Living with acne can be difficult, but for many people, the problems continue even after the papules and pustules are gone. Acne can leave marks and scars on the skin and, in cases of severe acne, the scars they leave can also be very serious and cause great concern.
There are several solutions to correct these scars, although naturally the best treatment is prevention; that is to say, that they do not get to form scars. If you suffer from severe acne, we recommend that you consult a dermatologist as soon as possible. This is the specialist who will be able to recommend a treatment to relieve acne, so that the appearance of scars is largely avoided.

Here you can see the symptoms for which you should visit the doctor and what measures the doctor would recommend.

Undoubtedly, the most severe and most visible consequence of acne is scarring, but acne can leave other marks such as pimple marks caused by post-inflammatory hyperpigmentation (PIH). You can learn more about how to reduce and eliminate these problems in the section titled ” Acne and Hyperpigmentation .”

What causes acne scars?

Avoid the temptation to touch blackheads, blackheads, and other blemishes with your fingers or any other object. Pressing too hard on these blemishes (especially ones that are not yet fully formed) can damage the fine veins, glands, and surrounding tissues. This can worsen acne symptoms and increase the risk of scarring.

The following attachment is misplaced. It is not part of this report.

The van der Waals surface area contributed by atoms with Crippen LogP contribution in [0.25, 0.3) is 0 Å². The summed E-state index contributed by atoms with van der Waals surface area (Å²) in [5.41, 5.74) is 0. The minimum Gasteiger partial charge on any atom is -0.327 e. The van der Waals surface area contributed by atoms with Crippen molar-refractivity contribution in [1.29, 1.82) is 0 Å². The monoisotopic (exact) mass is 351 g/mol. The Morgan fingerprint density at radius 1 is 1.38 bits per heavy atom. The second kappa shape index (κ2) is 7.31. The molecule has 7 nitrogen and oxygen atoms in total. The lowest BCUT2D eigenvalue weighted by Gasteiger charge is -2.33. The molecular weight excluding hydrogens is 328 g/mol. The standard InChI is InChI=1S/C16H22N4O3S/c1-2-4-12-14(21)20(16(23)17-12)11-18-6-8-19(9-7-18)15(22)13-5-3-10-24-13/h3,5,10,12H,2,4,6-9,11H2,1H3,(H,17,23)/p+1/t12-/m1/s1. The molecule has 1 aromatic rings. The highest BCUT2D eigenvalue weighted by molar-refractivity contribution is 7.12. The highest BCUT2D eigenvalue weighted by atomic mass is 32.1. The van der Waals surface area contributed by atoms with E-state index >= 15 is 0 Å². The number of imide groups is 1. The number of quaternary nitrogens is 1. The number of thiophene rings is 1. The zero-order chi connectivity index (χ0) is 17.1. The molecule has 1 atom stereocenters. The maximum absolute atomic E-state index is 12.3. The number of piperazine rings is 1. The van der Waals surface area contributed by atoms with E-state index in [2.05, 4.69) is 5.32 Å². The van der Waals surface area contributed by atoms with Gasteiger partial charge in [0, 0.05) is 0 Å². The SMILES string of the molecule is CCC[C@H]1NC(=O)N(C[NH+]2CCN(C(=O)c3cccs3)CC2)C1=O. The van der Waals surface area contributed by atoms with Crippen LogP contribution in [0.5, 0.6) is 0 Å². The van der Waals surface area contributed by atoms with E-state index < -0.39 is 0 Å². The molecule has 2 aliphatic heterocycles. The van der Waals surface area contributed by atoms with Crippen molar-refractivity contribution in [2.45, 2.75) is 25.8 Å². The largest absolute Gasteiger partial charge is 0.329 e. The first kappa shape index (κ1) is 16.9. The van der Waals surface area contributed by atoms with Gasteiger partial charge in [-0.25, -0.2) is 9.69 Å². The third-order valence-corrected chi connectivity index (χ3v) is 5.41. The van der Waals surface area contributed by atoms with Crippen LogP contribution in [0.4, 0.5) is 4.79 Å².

Scars form when the outermost layer of the skin, the epidermis, is damaged and the deepest layers of the skin are also affected. The skin is not able to regenerate itself with the usual efficiency and this wound will be replaced by a granulated tissue that is composed of collagen fibers. These fibers fill the wound from the inside to the outside and facilitate the healing of the damaged skin area. This replacement tissue can heal the wound, but it is also highly visible.

The different types of acne scars

There are several different types of scars. The most closely associated with acne are listed below:

Atrophic Scars
These are sunken or pit scars that are sometimes called “ice pick scars.” They form when the wound does not heal properly and too little bond tissue is produced. The scar then develops below the surrounding tissue and a small, visible mark (dimple) forms.

Hypertrophic
scars Hypertrophic scars can be recognized by an elevation of the skin or scar tissue. Where once there was a swollen blemish, the skin produces a “lower” tissue. It does not have the same structure as healthy tissue, and therefore becomes thicker and appears above the surrounding skin.

Keloids
When a hypertrophic scar continues to grow and spread to other areas of the skin, it is known as a keloid. Keloid scars are raised and appear reddish-purple when they appear, but then this color fades. This type of scar is occasionally caused by acne. It is more frequent to appear with burns.

How do acne scars affect skin health?

An acne scar differs from the skin around you by its appearance and behavior.

Sweat glands and sebaceous glands cannot correct scar tissue and hair cannot grow on them. The scar tissue also has fewer elastic fibers, so it is often harder to look and feel. Circulation and hydration are also compromised in the scar tissue, making it difficult for the scar skin to maintain the levels of hydration it needs, and can dry out.

How can I reduce or eliminate acne scars?

Unfortunately, it is not possible to completely remove scars, but they can be significantly reduced and greatly lower their visibility. Your skin may also improve over the years.